• NASA is awarding up to $5 million in prizes for technology that will provide power storage and management on the Moon.
  • Moon settlements and long-term missions will require stable sources of power, and NASA needs some ideas on how to make that happen. 
  • The challenge is split into two phases, with teams receiving hundreds of thousands of dollars for coming out on top.

If humans are to one day set up shop on the lunar surface they’re going to need a few things. Supplies like air, water, and food are all essential, but something that isn’t often considered is power. Yes, the Moon is bathed in sunlight from time to time but nights on the Moon aren’t like nights on Earth. They last a lot longer, with one day on the Moon equalling roughly 28 days on Earth.

So, solar power will only take humans so far when it comes to lunar settlements or even long-term missions on Earth’s natural satellite. Power, and possibly lots of it, will be needed for extended Moon stays, and NASA needs your help to figure out how to make it happen.

The space agency is teaming up with HeroX to conduct a new challenge called “Watts on the Moon.” HeroX is a crowdsourcing platform where groups like NASA can hold competitions, and that’s exactly what’s happening in this case. There are millions of dollars on the line if you can figure it out.

“We are again proud to partner with NASA to crowdsource ingenious solutions to interstellar problems,” HeroX CEO Christian Cotichini said in a press release. “This has exciting implications for space exploration, and it could also improve life down here on Earth, in terms of renewable energy use and storage. As the saying goes, ‘shoot for the Moon and you’ll land among the stars.’ Our talented team of problem solvers will be doing just that.”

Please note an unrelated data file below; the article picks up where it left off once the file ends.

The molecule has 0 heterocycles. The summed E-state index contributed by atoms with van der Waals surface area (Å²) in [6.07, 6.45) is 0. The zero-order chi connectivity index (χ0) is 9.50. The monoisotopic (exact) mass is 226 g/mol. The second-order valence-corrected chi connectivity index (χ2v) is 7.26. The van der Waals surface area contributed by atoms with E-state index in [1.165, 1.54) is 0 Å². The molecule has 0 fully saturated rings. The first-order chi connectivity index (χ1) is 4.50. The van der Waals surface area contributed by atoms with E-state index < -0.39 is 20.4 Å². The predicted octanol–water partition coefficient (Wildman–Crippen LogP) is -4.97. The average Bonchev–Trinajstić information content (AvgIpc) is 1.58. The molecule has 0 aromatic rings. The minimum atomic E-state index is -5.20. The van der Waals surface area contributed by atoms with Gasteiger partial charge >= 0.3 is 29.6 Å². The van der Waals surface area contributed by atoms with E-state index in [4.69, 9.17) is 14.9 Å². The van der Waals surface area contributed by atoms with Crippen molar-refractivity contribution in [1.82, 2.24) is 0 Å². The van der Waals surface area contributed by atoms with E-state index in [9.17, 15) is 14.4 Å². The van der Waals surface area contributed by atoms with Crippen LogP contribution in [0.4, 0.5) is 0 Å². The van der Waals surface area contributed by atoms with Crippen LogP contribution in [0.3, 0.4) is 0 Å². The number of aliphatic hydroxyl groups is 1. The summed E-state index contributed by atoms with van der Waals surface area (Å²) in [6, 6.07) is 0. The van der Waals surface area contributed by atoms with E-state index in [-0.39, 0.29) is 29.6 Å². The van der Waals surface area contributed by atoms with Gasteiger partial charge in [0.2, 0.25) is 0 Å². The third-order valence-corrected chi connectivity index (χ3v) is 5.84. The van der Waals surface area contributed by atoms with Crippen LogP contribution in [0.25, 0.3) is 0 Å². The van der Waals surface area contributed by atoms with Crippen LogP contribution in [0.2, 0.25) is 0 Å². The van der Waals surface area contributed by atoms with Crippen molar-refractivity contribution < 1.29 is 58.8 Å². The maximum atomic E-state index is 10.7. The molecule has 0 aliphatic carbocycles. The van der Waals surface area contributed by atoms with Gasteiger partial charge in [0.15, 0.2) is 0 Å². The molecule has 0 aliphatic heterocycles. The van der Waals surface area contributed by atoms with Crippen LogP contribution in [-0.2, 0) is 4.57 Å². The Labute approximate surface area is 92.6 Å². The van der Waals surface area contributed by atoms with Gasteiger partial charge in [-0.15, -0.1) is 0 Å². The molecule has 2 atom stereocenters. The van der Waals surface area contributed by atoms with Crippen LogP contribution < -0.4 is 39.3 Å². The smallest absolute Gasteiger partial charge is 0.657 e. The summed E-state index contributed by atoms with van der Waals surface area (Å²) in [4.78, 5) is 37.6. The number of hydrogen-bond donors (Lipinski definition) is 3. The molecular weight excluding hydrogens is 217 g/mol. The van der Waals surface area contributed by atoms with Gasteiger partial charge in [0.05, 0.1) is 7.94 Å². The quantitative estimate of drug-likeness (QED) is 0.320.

Okay so what exactly do you have to come up with? Well, it’s a multi-phase challenge and the first step is designing something that will help NASA maintain power for astronauts on the Moon. As the challenge guidelines explain, this can be related to “energy management, distribution, and storage solutions,” so your options are pretty wide open.

Of course, there are many things to consider when designing hardware for the Moon. For starters, it gets incredibly cold there during the long nights, so technology that works well on Earth may not be plug-and-play on the Moon. Furthermore, the hardware has to be compact enough that it can be sent to the Moon in the first place, and every ounce of weight counts.

As for prizes, coming out on top will net you a cool $100,000, and up to three teams will be chosen for that prize. Runner-up teams will be awarded up to $50,000 each. For phase 2, the prizes may total up to $4.5 million, but that is entirely dependent on NASA receiving enough quality entries to justify a second phase. If you think you’ve got what it takes, you can sign up your team on the HeroX website.

Mike Wehner has reported on technology and video games for the past decade, covering breaking news and trends in VR, wearables, smartphones, and future tech. Most recently, Mike served as Tech Editor at The Daily Dot, and has been featured in USA Today, Time.com, and countless other web and print outlets. His love of reporting is second only to his gaming addiction.